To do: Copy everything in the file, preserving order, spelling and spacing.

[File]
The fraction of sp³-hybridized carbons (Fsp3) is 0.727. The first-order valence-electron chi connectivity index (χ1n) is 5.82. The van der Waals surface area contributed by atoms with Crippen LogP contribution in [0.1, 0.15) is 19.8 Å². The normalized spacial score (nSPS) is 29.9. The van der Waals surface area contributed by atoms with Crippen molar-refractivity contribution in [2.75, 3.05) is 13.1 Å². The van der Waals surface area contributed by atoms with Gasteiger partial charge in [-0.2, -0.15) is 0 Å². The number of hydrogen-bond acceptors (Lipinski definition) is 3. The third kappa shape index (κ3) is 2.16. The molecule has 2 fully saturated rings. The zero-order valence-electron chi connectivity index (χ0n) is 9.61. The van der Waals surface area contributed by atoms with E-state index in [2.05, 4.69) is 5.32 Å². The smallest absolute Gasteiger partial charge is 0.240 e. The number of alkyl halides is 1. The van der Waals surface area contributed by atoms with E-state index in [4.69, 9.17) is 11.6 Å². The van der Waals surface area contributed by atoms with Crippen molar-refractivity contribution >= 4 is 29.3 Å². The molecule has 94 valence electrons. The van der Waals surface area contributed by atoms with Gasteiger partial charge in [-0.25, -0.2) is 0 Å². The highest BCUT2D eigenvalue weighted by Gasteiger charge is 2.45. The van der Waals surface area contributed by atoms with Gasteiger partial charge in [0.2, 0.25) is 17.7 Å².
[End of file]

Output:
The fraction of sp³-hybridized carbons (Fsp3) is 0.727. The first-order valence-electron chi connectivity index (χ1n) is 5.82. The van der Waals surface area contributed by atoms with Crippen LogP contribution in [0.1, 0.15) is 19.8 Å². The normalized spacial score (nSPS) is 29.9. The van der Waals surface area contributed by atoms with Crippen molar-refractivity contribution in [2.75, 3.05) is 13.1 Å². The van der Waals surface area contributed by atoms with Gasteiger partial charge in [-0.2, -0.15) is 0 Å². The number of hydrogen-bond acceptors (Lipinski definition) is 3. The third kappa shape index (κ3) is 2.16. The molecule has 2 fully saturated rings. The zero-order valence-electron chi connectivity index (χ0n) is 9.61. The van der Waals surface area contributed by atoms with E-state index in [2.05, 4.69) is 5.32 Å². The smallest absolute Gasteiger partial charge is 0.240 e. The number of alkyl halides is 1. The van der Waals surface area contributed by atoms with E-state index in [4.69, 9.17) is 11.6 Å². The van der Waals surface area contributed by atoms with Crippen molar-refractivity contribution >= 4 is 29.3 Å². The molecule has 94 valence electrons. The van der Waals surface area contributed by atoms with Gasteiger partial charge in [-0.25, -0.2) is 0 Å². The highest BCUT2D eigenvalue weighted by Gasteiger charge is 2.45. The van der Waals surface area contributed by atoms with Gasteiger partial charge in [0.2, 0.25) is 17.7 Å².